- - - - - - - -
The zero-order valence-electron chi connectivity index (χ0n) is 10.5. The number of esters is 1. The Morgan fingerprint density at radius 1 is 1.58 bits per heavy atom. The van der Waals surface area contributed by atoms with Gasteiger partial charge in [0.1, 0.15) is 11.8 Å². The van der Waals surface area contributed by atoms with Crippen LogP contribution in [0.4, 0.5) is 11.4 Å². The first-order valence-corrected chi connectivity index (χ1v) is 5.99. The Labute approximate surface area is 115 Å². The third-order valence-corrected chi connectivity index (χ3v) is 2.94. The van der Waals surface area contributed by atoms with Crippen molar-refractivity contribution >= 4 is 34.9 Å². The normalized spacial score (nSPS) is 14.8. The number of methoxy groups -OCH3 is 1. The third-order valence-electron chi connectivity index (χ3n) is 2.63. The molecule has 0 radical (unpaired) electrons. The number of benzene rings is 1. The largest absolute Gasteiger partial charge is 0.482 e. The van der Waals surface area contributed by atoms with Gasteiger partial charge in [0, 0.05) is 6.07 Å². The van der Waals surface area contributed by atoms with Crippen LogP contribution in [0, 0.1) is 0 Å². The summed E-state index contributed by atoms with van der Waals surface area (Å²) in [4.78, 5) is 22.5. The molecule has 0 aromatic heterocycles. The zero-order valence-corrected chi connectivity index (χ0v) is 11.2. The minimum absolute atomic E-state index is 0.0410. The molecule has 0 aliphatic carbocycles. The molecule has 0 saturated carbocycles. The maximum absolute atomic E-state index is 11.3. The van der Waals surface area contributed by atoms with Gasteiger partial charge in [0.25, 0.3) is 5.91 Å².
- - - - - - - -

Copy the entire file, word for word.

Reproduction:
The zero-order valence-electron chi connectivity index (χ0n) is 10.5. The number of esters is 1. The Morgan fingerprint density at radius 1 is 1.58 bits per heavy atom. The van der Waals surface area contributed by atoms with Gasteiger partial charge in [0.1, 0.15) is 11.8 Å². The van der Waals surface area contributed by atoms with Crippen LogP contribution in [0.4, 0.5) is 11.4 Å². The first-order valence-corrected chi connectivity index (χ1v) is 5.99. The Labute approximate surface area is 115 Å². The third-order valence-corrected chi connectivity index (χ3v) is 2.94. The van der Waals surface area contributed by atoms with Crippen molar-refractivity contribution >= 4 is 34.9 Å². The normalized spacial score (nSPS) is 14.8. The number of methoxy groups -OCH3 is 1. The third-order valence-electron chi connectivity index (χ3n) is 2.63. The molecule has 0 radical (unpaired) electrons. The number of benzene rings is 1. The largest absolute Gasteiger partial charge is 0.482 e. The van der Waals surface area contributed by atoms with Gasteiger partial charge in [0, 0.05) is 6.07 Å². The van der Waals surface area contributed by atoms with Crippen LogP contribution in [0, 0.1) is 0 Å². The summed E-state index contributed by atoms with van der Waals surface area (Å²) in [4.78, 5) is 22.5. The molecule has 0 aromatic heterocycles. The zero-order valence-corrected chi connectivity index (χ0v) is 11.2. The minimum absolute atomic E-state index is 0.0410. The molecule has 0 aliphatic carbocycles. The molecule has 0 saturated carbocycles. The maximum absolute atomic E-state index is 11.3. The van der Waals surface area contributed by atoms with Gasteiger partial charge in [0.25, 0.3) is 5.91 Å².